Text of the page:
Saturday, 31 August 2013

A Bumper Year for Blackberries

Posted by Richard Moyse, Ranscombe Farm Reserve Manager

At Plantlife's Ranscombe Farm Reserve, the wood-edges and path-sides are fat with blackberries as the summer draws towards its close. The first fruits are already temptingly glossy and black, while behind them the mass of tight, green unripe berries suggests a bumper harvest yet to come.

It looks like it's going to be a great year for our favourite wild fruit. Perhaps it's just the pleasure of a classic British summer showing us everything through rose-tinted glasses, but I think not. The last year's dullness and wet may have made for poor flowering and fruit production, but it provided good growing conditions for a whole range of wild plants. As a result, when the good weather arrived, there was plenty of energy to put into making flowers.

Earlier in the year, Ranscombe's woodlands were a mass of living colour, as orchids and other flowers had a jamboree. That the brambles were also fit and vigorous was obvious in midsummer, as their prickly, arching stems romped across paths and tracks, making it necessary to be out with the strimmer much earlier than in most years. Brambles are nothing if not mobile: questing stems spread out from the centre of the plant, and, where the stem-tips touch the ground, they root to eventually form a tangled, impenetrable mass.

Impenetrable to us, that is, for the dense, thorny cover is a great place for nesting birds such as wrens and long-tailed tits, as well as for small mammals. Young trees, too, if not completely swamped, can grow up through the bramble patch, safely protected from the predations of deer.

The other key to the mobility of brambles is, of course, the thing we love most about them: blackberries. The sweet, juicy berries (more accurately, a blackberry isn't technically a berry, but an aggregrate of many small fruits called drupelets, each with a single seed) are eaten by blackbirds, thrushes and other birds, which unwittingly carry and eventually pop out the seeds some at distance from the parent plant. The droppings in badger latrine pits are often stained dark at this time of year, as the animals fill themselves with as many blackberries as they can find, and the fruit is also popular with foxes, voles, mice and dormice. Even insects like butterflies and wasps will come to damaged fruit to sip at the juices.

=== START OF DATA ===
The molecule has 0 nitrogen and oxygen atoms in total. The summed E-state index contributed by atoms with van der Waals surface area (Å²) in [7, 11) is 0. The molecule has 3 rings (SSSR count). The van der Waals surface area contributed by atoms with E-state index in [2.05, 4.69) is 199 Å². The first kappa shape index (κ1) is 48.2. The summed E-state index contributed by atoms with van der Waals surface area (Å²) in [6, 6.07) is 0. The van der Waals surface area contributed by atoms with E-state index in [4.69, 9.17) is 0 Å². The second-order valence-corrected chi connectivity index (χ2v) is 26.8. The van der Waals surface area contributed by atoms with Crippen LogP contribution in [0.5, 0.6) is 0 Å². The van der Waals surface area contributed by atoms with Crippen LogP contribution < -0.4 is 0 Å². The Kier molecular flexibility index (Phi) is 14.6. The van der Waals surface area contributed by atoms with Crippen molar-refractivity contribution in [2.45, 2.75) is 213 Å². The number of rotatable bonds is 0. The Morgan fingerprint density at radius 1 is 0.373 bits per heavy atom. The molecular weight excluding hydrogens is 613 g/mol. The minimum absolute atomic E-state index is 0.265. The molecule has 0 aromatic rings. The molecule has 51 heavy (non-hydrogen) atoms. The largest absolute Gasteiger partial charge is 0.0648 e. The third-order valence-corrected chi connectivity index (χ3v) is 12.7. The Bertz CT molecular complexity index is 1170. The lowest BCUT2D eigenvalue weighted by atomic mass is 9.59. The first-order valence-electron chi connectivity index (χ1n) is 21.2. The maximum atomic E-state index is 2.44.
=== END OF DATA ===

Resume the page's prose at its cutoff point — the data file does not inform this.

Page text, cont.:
It's known that Neolithic people ate blackberries around 5000 years ago, so going blackberrying to make jam, or blackberry vinegar or (a personal favourite) blackberry and apple pie is continuing a tradition as old - if not older - than any other. Brambles are so widespread in countryside and town that they are available to almost anyone for the price of a pleasant hour and a few scratches. So why not grab a bag or plastic tub and head out to your nearest bramble patch and play a small part in an ancient association between people and an indomitable wild plant?